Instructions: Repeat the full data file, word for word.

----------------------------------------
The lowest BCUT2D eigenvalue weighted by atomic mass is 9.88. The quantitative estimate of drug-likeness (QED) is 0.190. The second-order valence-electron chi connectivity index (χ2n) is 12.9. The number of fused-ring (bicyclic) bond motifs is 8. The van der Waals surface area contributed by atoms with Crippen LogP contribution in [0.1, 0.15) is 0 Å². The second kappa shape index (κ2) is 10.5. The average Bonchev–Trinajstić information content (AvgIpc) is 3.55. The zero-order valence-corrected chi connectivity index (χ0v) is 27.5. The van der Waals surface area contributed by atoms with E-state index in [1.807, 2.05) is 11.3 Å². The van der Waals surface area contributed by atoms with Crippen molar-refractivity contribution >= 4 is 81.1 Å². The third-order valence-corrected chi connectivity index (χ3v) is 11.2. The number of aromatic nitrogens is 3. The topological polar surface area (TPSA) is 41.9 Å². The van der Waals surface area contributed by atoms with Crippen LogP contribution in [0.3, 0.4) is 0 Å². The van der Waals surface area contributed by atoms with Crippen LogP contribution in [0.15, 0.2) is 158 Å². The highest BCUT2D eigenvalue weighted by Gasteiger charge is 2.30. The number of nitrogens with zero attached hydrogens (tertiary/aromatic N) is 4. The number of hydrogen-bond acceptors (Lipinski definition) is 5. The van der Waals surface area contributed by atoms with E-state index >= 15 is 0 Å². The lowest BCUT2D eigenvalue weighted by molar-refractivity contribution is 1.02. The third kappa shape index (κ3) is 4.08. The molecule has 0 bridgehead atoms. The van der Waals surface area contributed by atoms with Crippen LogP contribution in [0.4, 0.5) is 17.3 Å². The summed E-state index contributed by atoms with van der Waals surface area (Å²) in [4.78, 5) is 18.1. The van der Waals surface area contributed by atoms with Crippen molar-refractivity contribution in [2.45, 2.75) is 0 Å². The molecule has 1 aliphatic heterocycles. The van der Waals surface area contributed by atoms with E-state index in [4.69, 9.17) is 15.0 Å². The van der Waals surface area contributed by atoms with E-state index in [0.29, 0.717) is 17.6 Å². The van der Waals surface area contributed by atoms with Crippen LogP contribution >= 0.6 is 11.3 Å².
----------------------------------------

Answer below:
The lowest BCUT2D eigenvalue weighted by atomic mass is 9.88. The quantitative estimate of drug-likeness (QED) is 0.190. The second-order valence-electron chi connectivity index (χ2n) is 12.9. The number of fused-ring (bicyclic) bond motifs is 8. The van der Waals surface area contributed by atoms with Crippen LogP contribution in [0.1, 0.15) is 0 Å². The second kappa shape index (κ2) is 10.5. The average Bonchev–Trinajstić information content (AvgIpc) is 3.55. The zero-order valence-corrected chi connectivity index (χ0v) is 27.5. The van der Waals surface area contributed by atoms with E-state index in [1.807, 2.05) is 11.3 Å². The van der Waals surface area contributed by atoms with Crippen molar-refractivity contribution >= 4 is 81.1 Å². The third-order valence-corrected chi connectivity index (χ3v) is 11.2. The number of aromatic nitrogens is 3. The topological polar surface area (TPSA) is 41.9 Å². The van der Waals surface area contributed by atoms with Crippen LogP contribution in [0.3, 0.4) is 0 Å². The van der Waals surface area contributed by atoms with Crippen LogP contribution in [0.15, 0.2) is 158 Å². The highest BCUT2D eigenvalue weighted by Gasteiger charge is 2.30. The number of nitrogens with zero attached hydrogens (tertiary/aromatic N) is 4. The number of hydrogen-bond acceptors (Lipinski definition) is 5. The van der Waals surface area contributed by atoms with E-state index >= 15 is 0 Å². The lowest BCUT2D eigenvalue weighted by molar-refractivity contribution is 1.02. The third kappa shape index (κ3) is 4.08. The molecule has 0 bridgehead atoms. The van der Waals surface area contributed by atoms with Crippen LogP contribution in [0.4, 0.5) is 17.3 Å². The summed E-state index contributed by atoms with van der Waals surface area (Å²) in [4.78, 5) is 18.1. The van der Waals surface area contributed by atoms with Crippen molar-refractivity contribution in [2.45, 2.75) is 0 Å². The molecule has 1 aliphatic heterocycles. The van der Waals surface area contributed by atoms with E-state index in [4.69, 9.17) is 15.0 Å². The van der Waals surface area contributed by atoms with E-state index in [0.29, 0.717) is 17.6 Å². The van der Waals surface area contributed by atoms with Crippen LogP contribution >= 0.6 is 11.3 Å².